Although he sometimes drew complaints about his inconsistent checking through the first half-decade of his career, Johnson was able to effectively use his speed to break up plays and transition the puck. Nevertheless, Johnson was able to round out his defensive game by the midpoint of his career, and became infamous for his use of the poke check.  Combined with his 5'11" height and 31-inch wingspan, Johnson's use of abnormally long sticks gave him a reach of anywhere from 81 to 99 inches.  In this way, he was able to check nine feet of ice at any given time.  One of the very few players who could do so at the time, Johnson was as capable skating backwards as he was going forwards. His favourite defensive tactic was to face an oncoming puck carrier head on, skating backwards whilst continuously jabbing and poking at the puck. 
Johnson's poke check could also be used to force turnovers and generate offensive rushes. Combining good breakaway speed with positional awareness, Johnson would charge an oncoming attacker, use his poke check to strip the player of the puck, bank it off the sideboards and race after it.  While on the attack himself, he would often deliberately make as if he were dumping the puck in. Instead, when thirty feet from the opposing net, he would deliberately fire the puck along the boards so that it rimmed around behind the opponent's goalie; however, rather than chase after it, he would subsequently cut across the slot and pick up the puck as it came out the other side. 
Johnson was the first hockey player to earn the nickname "Moose", and became infamous for his rough style of play – though he was rarely known to be dirty, as contemporaries Sprague Cleghorn and Billy Coutu were.  He was the frequent source of injuries on whichever team he played for – while playing for the Portland Rosebuds in 1915, he had his jaw broken, two ribs fractured, two stitches each in his right leg and left ankle, a flattened shin bone and a badly bruised thigh.  The prior season with New Westminster, he received seventeen stitches in one shin after it was laid open to the bone by an opposing player's skate,  and had his eye loosened in its socket from an especially violent body check.  Nevertheless, in tribute to his toughness, Johnson missed only one game in those two seasons. 
"He is all grit, and to quit does not exist in his makeup."
Oregon Daily Journal on Johnson's toughness in dealing with his injuries, February 28, 1915 
During the 1917–18 season, Johnson's final one in Portland, he collided with Vancouver Millionaires defenseman Si Griffis when the two teams met in Vancouver on January 14 and suffered torn ligaments to his shoulder. Despite the serious injury Johnson continued playing the game, and he also played the following game between the two teams in Portland two days later on January 16 before finally collapsing. 
Johnson missed three weeks and seven games resting his wrenched shoulder but was back again on February 8 against the Vancouver Millionaires, Portland winning the home contest 8 goals to 4 and Johnson playing with his shoulder strapped in a leather case. 
To his supporters, Johnson's proneness to injury was a result of his physical style of play and the retaliation that came with it, and he was often touted as a relatively clean player.  Notwithstanding, his detractors pointed to a few notable incidents as evidence of his being overbearing, such as when he was involved in a brawl with Frank Patrick of the Vancouver Millionaires while drunk on the ice after a losing effort:
...The climax was reached when Johnson and Patrick came together in the second period, a scrap being started immediately. Previous to this Johnson had checked Patrick across the face...the men came together and it took practically all members of both teams and the referee to pry them apart...The big fellow had made himself disagreeable throughout the game, hacking, checking and doing everything possible to hurt the Vancouver [players]. Not satisfied with this, he had to trip the referee...Johnson then picked his quarrel with Frank Patrick and they came to blows. They rolled over the ice locked in each other's arms and it took quite a bunch of husky fellows to pry them apart.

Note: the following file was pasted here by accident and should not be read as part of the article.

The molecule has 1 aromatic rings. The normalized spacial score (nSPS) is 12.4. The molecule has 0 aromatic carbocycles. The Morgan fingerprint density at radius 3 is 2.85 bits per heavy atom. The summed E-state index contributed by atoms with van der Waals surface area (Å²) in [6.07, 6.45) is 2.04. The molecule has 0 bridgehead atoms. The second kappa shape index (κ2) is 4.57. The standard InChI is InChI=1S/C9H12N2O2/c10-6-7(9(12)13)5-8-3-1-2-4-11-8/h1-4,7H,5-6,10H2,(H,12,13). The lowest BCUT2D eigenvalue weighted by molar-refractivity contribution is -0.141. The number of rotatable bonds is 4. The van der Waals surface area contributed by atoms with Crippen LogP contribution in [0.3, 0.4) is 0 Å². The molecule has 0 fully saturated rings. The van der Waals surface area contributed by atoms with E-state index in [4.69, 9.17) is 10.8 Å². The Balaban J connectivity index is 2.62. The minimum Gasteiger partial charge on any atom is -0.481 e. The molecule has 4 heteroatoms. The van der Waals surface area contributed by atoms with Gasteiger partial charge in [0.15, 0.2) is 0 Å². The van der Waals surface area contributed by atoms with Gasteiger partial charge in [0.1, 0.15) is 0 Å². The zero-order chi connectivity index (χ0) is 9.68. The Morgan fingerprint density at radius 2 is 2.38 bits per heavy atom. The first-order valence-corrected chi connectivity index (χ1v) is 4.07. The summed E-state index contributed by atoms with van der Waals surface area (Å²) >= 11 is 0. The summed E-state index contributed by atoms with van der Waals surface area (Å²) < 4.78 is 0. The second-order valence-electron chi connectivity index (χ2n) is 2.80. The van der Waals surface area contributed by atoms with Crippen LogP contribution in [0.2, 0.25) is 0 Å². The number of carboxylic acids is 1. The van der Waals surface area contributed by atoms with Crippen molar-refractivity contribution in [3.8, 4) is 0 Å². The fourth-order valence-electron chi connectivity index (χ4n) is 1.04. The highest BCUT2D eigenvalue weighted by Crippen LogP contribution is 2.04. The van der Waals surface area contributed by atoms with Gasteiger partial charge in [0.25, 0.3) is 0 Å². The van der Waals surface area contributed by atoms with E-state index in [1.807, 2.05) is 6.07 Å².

Johnson accumulated eight seasons where his penalty totals were triple or quadruple the number of games played. 
Johnson's gritty play, however, complemented his offensive prowess exceptionally well. He was named to the ECAHA Second All-Star team in 1908, and the PCHA First All-Star Team in 1912, 1913, 1915, 1916, 1917, 1918, 1919, and 1921.
In 1937, Arthur Mann wrote in The Washington Evening Star , "Nobody ever knew how Moose Johnson got so tough, but tough he was. He had taken up hockey after losing three fingers on his right hand in a railroad accident — he had been a train brakeman. At the age of forty-four, Moose went back to railroading. The ice game had been a pleasantly rough interlude through life." 
Johnson was born in the neighbourhood of Pointe-Saint-Charles in Montreal, Quebec on February 26, 1886. As a 14-year-old in 1900, he suffered an accident in which he survived a 2,300 volt electrical shock, but the incident resulted in the loss of two fingers on his right hand.  Upon moving to the pacific coast, Johnson took on a job working for the Union Pacific Railroad, working with the railway during the summers in between hockey seasons.  He settled in Portland when his career ended and worked full-time as a brakeman for Union Pacific until he retired to White Rock, British Columbia in 1954. He suffered a stroke in 1961, and died two years later at the age of 77. 
|1911–12||New Westminster Royals||PCHA||14||9||0||9||13||—||—||—||—||—|
|1912–13||New Westminster Royals||PCHA||13||7||3||10||15||—||—||—||—||—|
|1913–14||New Westminster Royals||PCHA||16||3||5||8||27||—||—||—||—||—|
* Stanley Cup Champion.
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The 1916 Stanley Cup Finals was played between the National Hockey Association (NHA) champion Montreal Canadiens and the Pacific Coast Hockey Association (PCHA) champion Portland Rosebuds. This was the first time that a best-of-five Cup championship went the distance. Also, the Rosebuds were the first team based in the United States to play for the Cup. The Canadiens defeated the Rosebuds three games to two in the best-of-five game series. This was the Canadiens' first Stanley Cup championship.